Rebirth of the Schooner Royal Savage: Documenting and Interpreting Disarticulated Ship Remains from the American Revolutionary War
The 70-ton schooner Royal Savage played a pivotal role as the flagship of Benedict Arnold’s squadron in the American Continental Army’s defense of Lake Champlain during the first year of the American Revolution. Misfortune led to her sinking during the Battle of Valcour Island in 1776, and the wreck was left largely undisturbed in shallow waters for over a century and a half until, in 1935, her remains were rediscovered and salvaged for exhibit in a museum that never materialized. Instead, the hull was disassembled and passed undocumented through several owners before being returned to the U.S. Navy in 2015 for preservation, documentation, and exhibit. Currently a disarticulated assemblage of deteriorated timbers, traditional and digital (LiDAR, photogrammetry) recording methods are being used to document, interpret, and reconstruct Royal Savage to better understand the design and use of this early and rare U.S. naval vessel. This presentation provides a brief history of the sinking and recovery of the hull and over 3,000 associated artifacts, the misguided transfer of materials over the course of 80+ years, and an overview of the current documentation and interpretation efforts--which aims to breathe new life into an old collection.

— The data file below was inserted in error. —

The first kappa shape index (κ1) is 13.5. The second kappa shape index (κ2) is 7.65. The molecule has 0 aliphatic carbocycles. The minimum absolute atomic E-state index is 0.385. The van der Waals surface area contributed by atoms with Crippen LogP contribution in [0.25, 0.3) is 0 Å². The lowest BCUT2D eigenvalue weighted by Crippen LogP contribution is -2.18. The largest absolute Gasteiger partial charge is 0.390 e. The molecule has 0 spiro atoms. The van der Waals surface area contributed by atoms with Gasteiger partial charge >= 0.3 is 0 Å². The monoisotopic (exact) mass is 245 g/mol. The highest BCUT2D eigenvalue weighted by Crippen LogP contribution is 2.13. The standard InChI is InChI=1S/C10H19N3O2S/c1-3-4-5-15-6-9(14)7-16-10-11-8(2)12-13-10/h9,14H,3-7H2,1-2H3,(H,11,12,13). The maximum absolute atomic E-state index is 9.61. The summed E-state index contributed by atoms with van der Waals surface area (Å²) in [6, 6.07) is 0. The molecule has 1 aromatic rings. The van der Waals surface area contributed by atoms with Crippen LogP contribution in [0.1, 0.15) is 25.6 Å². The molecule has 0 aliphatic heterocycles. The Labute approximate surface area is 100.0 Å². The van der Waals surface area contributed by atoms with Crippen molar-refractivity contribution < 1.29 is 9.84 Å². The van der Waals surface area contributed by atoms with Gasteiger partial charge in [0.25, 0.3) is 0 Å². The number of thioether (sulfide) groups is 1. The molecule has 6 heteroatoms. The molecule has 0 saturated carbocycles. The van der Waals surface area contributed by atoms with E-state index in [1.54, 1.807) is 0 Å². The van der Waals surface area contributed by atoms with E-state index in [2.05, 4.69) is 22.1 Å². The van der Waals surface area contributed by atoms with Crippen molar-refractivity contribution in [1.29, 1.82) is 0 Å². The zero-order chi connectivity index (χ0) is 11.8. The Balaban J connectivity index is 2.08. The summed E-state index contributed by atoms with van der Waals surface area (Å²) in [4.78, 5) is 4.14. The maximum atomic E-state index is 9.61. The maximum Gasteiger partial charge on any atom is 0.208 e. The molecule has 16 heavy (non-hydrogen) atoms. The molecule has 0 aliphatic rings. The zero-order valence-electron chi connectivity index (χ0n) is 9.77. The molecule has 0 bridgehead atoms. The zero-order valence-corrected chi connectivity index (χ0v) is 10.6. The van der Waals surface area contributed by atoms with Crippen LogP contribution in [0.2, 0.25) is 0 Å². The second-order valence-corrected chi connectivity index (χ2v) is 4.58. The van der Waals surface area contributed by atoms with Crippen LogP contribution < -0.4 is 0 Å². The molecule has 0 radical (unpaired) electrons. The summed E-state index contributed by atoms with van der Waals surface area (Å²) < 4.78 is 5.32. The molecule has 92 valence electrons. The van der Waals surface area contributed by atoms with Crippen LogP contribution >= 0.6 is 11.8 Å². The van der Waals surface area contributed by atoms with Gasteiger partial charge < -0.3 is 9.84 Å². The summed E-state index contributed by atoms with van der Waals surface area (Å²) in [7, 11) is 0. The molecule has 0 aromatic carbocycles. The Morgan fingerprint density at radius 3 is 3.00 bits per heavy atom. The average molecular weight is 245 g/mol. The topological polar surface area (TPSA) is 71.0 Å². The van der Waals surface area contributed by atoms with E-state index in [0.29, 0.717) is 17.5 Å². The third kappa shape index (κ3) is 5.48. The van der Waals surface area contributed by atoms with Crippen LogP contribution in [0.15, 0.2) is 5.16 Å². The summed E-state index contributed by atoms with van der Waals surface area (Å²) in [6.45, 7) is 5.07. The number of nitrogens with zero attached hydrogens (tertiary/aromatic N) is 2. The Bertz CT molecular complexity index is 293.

Cite this Record
Rebirth of the Schooner Royal Savage: Documenting and Interpreting Disarticulated Ship Remains from the American Revolutionary War. George Schwarz, Benjamin Ford. Presented at The 82nd Annual Meeting of the Society for American Archaeology, Washington, DC. 2018 ( tDAR id: 442994)
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Abstract Id(s): 22395